From the position reached in Book One, of there being some kind of a supreme being, Lewis then progresses in Book Two to discuss what Christians believe in relation to knowing this Being. Granting that there exists many perspectives concerning the identity of this Being, Lewis immediately jumps in to position himself in stating that “being a Christian does mean thinking that where Christianity differs from other religions, Christianity is right and they are wrong.”[6] From this point on, the reader rests in the uneasy position of Lewis reducing complicated decisions down to the point of a rather black or white choice. War does indeed rage between good and evil. That enemy of good, created by God- endowed with free will just as we are, chose to walk away. Now, we live in this tug-of-war between the devil who would like to keep us from what God has for us, and the God who “cannot give us happiness and peace apart from Himself.”[7] The world would like nothing more than to fully accept a grey area type existence, and living in our fallen state we would very often like to join in. This pull to rebellion makes surrender to God more difficult, but all-the-more necessary. For when the Christian turns his life over to the One who created it, then he will become full. Full of life and fully able to keep living despite mistakes “because the Christ-life is inside him, repairing him all the time…”[8] Lewis works to expose the Christian for what he has become because of his belief: someone who lives doing good because of Christ. All the while trusting “that God will make us good because He loves us.”[9] It surely comforts the weak as well as the strong to know that in the end, our life depends on God alone, not our own strength or actions.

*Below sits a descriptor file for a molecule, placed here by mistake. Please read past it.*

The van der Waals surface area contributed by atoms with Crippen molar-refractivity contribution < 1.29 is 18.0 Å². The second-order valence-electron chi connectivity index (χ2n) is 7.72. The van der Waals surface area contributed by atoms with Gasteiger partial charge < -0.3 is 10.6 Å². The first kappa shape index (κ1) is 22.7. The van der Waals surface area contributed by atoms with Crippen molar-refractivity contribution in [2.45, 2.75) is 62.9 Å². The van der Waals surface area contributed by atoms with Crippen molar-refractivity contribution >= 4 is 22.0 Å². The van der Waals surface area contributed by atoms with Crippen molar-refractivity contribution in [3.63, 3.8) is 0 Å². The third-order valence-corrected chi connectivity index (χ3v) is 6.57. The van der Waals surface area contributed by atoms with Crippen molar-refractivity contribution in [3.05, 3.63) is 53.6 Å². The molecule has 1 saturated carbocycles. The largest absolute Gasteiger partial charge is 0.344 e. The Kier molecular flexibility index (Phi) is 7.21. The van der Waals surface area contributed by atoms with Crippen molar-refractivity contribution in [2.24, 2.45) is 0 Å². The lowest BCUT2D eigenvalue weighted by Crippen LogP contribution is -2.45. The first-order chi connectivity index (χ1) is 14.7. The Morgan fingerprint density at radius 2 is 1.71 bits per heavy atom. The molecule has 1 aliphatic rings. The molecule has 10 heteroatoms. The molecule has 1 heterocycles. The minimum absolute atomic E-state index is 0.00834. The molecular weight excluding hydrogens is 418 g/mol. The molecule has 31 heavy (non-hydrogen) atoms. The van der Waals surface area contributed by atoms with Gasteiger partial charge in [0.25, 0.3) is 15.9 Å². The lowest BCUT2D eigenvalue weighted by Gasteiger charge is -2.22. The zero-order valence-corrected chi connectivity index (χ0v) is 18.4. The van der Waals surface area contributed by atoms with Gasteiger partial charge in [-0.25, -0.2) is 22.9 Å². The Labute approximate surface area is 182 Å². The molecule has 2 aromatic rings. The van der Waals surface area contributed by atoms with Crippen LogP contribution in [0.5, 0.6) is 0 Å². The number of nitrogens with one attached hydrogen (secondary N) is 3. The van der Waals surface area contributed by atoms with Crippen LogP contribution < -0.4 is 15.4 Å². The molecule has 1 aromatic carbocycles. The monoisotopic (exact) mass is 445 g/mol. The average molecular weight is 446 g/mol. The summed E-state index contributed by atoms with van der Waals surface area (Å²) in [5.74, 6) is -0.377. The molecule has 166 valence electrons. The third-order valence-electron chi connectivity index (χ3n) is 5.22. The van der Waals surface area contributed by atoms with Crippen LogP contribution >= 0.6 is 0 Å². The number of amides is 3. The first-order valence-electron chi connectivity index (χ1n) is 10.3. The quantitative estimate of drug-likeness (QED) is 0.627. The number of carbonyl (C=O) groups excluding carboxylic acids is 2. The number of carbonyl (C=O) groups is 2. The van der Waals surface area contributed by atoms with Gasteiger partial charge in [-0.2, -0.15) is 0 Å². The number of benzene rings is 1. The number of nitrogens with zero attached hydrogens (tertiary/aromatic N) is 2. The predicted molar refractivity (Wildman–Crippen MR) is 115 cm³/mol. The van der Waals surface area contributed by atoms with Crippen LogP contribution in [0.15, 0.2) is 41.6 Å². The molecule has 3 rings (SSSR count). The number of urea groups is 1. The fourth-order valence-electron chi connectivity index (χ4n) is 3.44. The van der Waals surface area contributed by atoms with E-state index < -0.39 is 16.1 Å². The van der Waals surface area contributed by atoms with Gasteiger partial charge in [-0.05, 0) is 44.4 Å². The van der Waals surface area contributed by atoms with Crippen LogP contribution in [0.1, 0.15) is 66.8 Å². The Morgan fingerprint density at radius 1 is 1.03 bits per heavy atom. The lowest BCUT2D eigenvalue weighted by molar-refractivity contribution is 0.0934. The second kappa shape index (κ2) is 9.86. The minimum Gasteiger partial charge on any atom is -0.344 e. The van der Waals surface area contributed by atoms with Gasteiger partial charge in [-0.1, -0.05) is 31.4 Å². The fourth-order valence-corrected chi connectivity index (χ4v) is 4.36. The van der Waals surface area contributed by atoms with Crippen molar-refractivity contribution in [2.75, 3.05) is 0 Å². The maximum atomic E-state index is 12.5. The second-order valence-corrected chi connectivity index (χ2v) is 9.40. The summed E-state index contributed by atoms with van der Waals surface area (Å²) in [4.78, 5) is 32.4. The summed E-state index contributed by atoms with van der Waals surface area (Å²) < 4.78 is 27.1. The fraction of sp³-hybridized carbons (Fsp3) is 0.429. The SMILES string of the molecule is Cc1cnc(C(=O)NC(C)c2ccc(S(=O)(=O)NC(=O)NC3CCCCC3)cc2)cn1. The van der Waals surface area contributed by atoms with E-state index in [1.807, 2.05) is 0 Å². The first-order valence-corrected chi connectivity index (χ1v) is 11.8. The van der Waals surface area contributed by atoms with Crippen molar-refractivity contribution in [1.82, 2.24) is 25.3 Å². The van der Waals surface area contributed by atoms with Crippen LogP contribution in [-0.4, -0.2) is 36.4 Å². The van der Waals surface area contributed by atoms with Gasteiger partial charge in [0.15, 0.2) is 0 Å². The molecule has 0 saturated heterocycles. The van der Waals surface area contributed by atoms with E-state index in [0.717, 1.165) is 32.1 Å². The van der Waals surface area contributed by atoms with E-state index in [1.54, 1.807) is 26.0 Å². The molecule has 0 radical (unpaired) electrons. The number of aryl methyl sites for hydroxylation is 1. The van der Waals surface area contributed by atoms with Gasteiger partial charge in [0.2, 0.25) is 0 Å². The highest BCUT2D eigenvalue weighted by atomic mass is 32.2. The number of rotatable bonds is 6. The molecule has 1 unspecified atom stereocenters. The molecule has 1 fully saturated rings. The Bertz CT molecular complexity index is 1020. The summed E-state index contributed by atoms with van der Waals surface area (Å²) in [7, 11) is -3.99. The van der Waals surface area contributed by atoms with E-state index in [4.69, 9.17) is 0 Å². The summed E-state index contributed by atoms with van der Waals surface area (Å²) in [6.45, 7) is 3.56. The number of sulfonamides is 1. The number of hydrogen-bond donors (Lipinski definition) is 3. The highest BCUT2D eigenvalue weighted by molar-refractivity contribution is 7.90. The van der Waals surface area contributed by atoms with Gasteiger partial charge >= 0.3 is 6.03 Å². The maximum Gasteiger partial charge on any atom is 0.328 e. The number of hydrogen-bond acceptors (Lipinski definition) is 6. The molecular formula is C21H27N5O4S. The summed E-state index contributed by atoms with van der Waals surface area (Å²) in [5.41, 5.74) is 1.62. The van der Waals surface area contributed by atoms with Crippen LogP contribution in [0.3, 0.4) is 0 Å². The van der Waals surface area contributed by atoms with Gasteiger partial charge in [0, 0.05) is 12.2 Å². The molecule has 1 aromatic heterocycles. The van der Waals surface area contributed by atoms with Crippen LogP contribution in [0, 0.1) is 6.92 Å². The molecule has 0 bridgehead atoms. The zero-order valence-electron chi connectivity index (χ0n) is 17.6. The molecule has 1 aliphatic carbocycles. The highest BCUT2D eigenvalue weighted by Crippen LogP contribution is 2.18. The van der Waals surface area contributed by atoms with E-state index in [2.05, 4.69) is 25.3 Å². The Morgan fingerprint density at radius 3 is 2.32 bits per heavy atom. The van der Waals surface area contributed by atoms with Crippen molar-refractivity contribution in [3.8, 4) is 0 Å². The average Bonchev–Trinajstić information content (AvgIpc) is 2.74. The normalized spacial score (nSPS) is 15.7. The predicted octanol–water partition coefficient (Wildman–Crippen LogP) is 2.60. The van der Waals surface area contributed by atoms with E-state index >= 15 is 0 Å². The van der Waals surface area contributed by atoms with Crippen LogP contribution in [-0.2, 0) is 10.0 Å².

In Book Three, Lewis continues his exploration of what Christianity means in itself and in the life of the believer with another examination of morality, this time from the Christian perspective. Behaving morally serves to benefit interactions with other human beings, improve our own selves, and keep mankind on the correct path.[10] Lewis draws the reader to look internally and truly assess one’s own behavior. Every person walking about on this earth possesses the gift of free choice, “and this free choice is the only thing that morality is concerned with.”[11] What you do matters a great deal, but why you do what you do proves equally important in the long-run. “Every time you make a choice you are turning the central part of you, the part of you that chooses, into something a little different from what it was before.”[12] What Lewis believes about what Christian behavior should look like becomes more apparent the more one reads. Forgiveness proves essential, intelligently loving one’s enemies, kindness towards all, defeating pride, gaining humility, hoping for the Promised Land, and having faith in Christ, that He will carry one through this life grow the Christian closer to God. Mere Christianity never paints the Christian life as some kind of a walk in the park, but the gain becomes a focus as opposed to whatever this earthly life might cost us. Faith amongst the other Christian behaviors brings the Christian to focus on Christ alone, “not hoping to get to Heaven as a reward for your actions, but inevitably wanting to act in a certain way because a first faint gleam of Heaven is already inside you.”[13]